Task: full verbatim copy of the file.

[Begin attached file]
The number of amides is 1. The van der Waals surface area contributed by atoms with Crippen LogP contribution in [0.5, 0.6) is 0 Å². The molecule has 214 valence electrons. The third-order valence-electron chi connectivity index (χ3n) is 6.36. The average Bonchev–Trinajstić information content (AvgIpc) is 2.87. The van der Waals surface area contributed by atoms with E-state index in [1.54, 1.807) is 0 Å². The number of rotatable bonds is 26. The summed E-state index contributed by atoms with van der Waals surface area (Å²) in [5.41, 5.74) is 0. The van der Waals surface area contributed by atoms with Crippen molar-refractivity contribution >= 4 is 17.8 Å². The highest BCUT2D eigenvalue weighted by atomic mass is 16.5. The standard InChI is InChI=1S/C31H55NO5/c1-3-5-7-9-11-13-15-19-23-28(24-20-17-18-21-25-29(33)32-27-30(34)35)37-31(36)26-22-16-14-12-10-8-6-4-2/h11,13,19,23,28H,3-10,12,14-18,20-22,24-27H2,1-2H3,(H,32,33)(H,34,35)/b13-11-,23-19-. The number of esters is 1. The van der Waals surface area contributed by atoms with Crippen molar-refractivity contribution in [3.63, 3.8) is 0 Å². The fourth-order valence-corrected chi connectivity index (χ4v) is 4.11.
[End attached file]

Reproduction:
The number of amides is 1. The van der Waals surface area contributed by atoms with Crippen LogP contribution in [0.5, 0.6) is 0 Å². The molecule has 214 valence electrons. The third-order valence-electron chi connectivity index (χ3n) is 6.36. The average Bonchev–Trinajstić information content (AvgIpc) is 2.87. The van der Waals surface area contributed by atoms with E-state index in [1.54, 1.807) is 0 Å². The number of rotatable bonds is 26. The summed E-state index contributed by atoms with van der Waals surface area (Å²) in [5.41, 5.74) is 0. The van der Waals surface area contributed by atoms with Crippen molar-refractivity contribution >= 4 is 17.8 Å². The highest BCUT2D eigenvalue weighted by atomic mass is 16.5. The standard InChI is InChI=1S/C31H55NO5/c1-3-5-7-9-11-13-15-19-23-28(24-20-17-18-21-25-29(33)32-27-30(34)35)37-31(36)26-22-16-14-12-10-8-6-4-2/h11,13,19,23,28H,3-10,12,14-18,20-22,24-27H2,1-2H3,(H,32,33)(H,34,35)/b13-11-,23-19-. The number of esters is 1. The van der Waals surface area contributed by atoms with Crippen molar-refractivity contribution in [3.63, 3.8) is 0 Å². The fourth-order valence-corrected chi connectivity index (χ4v) is 4.11.